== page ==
No solicitations, spamming or advertisements are allowed. Readers may post links to other informational websites that are relevant to the topic at hand, but please do not link to objectionable material.
 
We may remove messages that are unrelated to the topic, encourage illegal activity, use all capital letters or are unreadable.
 

Messages that are flagged by readers as objectionable will be reviewed and may or may not be removed. Please do not flag a post simply because you disagree with it.

Sponsored by
ADVERTISEMENT

facebook - twitter on Facebook & Twitter

Follow on TwitterFollow IBJ on Facebook:
Follow on TwitterFollow IBJ's Tweets on these topics:
 
Subscribe to IBJ
  1. By Mr. Lee's own admission, he basically ran pro-bono ads on the billboard. Paying advertisers didn't want ads on a controversial, ugly billboard that turned off customers. At least one of Mr. Lee's free advertisers dropped out early because they found that Mr. Lee's advertising was having negative impact. So Mr. Lee is disingenous to say the city now owes him for lost revenue. Mr. Lee quickly realized his monstrosity had a dim future and is trying to get the city to bail him out. And that's why the billboard came down so quickly.

  2. Merchants Square is back. The small strip center to the south of 116th is 100% leased, McAlister’s is doing well in the outlot building. The former O’Charleys is leased but is going through permitting with the State and the town of Carmel. Mac Grill is closing all of their Indy locations (not just Merchants) and this will allow for a new restaurant concept to backfill both of their locations. As for the north side of 116th a new dinner movie theater and brewery is under construction to fill most of the vacancy left by Hobby Lobby and Old Navy.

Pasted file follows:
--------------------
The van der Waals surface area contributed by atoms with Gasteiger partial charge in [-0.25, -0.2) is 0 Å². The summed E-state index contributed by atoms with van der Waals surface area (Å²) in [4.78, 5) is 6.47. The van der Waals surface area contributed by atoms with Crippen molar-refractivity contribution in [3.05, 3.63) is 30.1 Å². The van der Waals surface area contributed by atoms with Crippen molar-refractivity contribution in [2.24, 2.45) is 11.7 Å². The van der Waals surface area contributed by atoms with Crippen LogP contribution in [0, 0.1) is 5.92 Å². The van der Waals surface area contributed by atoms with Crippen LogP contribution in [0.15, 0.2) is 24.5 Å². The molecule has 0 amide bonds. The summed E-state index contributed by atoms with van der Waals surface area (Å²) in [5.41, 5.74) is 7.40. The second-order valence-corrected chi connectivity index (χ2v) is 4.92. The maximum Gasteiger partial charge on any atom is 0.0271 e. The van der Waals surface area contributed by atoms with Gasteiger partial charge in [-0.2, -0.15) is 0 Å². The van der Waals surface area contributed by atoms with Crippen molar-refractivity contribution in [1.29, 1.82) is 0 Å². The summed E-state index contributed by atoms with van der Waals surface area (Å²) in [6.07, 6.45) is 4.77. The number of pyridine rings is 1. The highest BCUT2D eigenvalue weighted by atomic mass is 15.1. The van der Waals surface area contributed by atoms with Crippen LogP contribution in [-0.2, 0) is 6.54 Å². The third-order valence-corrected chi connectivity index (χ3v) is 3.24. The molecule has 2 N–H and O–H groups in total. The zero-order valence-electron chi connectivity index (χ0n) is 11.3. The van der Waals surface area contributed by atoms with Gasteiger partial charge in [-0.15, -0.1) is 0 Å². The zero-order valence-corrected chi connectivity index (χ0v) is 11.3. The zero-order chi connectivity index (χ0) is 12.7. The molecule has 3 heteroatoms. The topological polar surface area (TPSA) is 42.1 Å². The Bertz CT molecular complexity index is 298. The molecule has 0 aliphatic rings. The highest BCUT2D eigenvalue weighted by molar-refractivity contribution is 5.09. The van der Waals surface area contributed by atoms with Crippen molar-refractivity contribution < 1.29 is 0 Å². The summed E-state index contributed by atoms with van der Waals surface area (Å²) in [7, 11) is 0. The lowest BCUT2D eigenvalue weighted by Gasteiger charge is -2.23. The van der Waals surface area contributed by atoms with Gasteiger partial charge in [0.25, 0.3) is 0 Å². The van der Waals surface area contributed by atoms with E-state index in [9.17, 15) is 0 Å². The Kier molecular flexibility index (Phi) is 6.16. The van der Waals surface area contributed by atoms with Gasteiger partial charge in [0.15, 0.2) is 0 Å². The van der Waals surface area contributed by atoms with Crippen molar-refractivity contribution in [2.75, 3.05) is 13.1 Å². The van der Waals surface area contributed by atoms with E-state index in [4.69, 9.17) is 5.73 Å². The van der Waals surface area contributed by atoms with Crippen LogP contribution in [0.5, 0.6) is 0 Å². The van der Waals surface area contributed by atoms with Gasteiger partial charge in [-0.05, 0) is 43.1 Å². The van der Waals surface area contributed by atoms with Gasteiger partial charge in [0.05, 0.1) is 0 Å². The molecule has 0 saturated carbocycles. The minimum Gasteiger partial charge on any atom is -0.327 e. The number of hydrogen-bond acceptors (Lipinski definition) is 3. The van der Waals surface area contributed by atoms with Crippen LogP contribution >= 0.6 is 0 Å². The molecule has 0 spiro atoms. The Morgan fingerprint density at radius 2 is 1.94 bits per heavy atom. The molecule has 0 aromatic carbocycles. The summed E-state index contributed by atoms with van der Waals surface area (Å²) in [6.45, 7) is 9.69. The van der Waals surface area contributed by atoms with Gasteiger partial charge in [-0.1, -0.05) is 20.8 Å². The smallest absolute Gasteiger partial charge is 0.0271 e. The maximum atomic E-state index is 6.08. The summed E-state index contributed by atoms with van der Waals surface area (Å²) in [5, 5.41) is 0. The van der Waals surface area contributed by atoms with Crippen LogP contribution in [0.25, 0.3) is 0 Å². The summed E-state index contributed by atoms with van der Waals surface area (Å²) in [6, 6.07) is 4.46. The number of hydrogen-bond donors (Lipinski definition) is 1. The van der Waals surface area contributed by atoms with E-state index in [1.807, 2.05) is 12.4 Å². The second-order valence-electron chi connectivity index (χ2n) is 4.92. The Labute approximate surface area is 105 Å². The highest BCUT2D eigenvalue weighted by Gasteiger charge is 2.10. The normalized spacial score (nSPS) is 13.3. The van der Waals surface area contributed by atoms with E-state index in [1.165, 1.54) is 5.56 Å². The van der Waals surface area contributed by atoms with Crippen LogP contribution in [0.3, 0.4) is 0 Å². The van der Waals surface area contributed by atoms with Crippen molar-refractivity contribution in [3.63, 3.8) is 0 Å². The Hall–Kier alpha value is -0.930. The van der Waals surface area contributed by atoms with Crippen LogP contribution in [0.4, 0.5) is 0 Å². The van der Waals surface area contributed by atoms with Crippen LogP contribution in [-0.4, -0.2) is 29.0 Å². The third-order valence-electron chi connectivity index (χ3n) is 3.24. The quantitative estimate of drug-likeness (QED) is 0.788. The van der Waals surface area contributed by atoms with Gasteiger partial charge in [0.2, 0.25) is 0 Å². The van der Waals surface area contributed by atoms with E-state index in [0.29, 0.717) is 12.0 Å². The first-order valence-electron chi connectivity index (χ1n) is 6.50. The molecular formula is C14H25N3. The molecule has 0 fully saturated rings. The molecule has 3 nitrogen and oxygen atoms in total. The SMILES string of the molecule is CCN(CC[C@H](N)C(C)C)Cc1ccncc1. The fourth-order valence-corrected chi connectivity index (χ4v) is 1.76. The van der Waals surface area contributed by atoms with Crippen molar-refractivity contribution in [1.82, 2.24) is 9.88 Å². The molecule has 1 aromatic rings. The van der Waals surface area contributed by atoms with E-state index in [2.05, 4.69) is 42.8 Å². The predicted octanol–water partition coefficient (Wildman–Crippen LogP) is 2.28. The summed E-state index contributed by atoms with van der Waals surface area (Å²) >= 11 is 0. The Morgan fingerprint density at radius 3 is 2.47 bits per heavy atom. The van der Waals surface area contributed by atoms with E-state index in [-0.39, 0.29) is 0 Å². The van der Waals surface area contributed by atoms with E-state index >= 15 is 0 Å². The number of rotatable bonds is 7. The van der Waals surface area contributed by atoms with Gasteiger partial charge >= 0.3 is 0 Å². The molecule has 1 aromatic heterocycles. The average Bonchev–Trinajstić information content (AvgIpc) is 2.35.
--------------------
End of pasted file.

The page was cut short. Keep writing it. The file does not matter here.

3. Yes it does have an ethics commission which enforce the law which prohibits 12 specific items. google it

  4. Thanks for reading and replying. If you want to see the differentiation for research, speaking and consulting, check out the spreadsheet I linked to at the bottom of the post; it is broken out exactly that way. I can only include so much detail in a blog post before it becomes something other than a blog post.

  5. 1. There is no allegation of corruption, Marty, to imply otherwise if false. 2. Is the "State Rule" a law? I suspect not. 3. Is Mr. Woodruff obligated via an employment agreement (contractual obligation) to not work with the engineering firm? 4. In many states a right to earn a living will trump non-competes and other contractual obligations, does Mr. Woodruff's personal right to earn a living trump any contractual obligations that might or might not be out there. 5. Lawyers in state government routinely go work for law firms they were formally working with in their regulatory actions. You can see a steady stream to firms like B&D from state government. It would be interesting for IBJ to do a review of current lawyers and find out how their past decisions affected the law firms clients. Since there is a buffer between regulated company and the regulator working for a law firm technically is not in violation of ethics but you have to wonder if decisions were made in favor of certain firms and quid pro quo jobs resulted. Start with the DOI in this review. Very interesting.

ADVERTISEMENT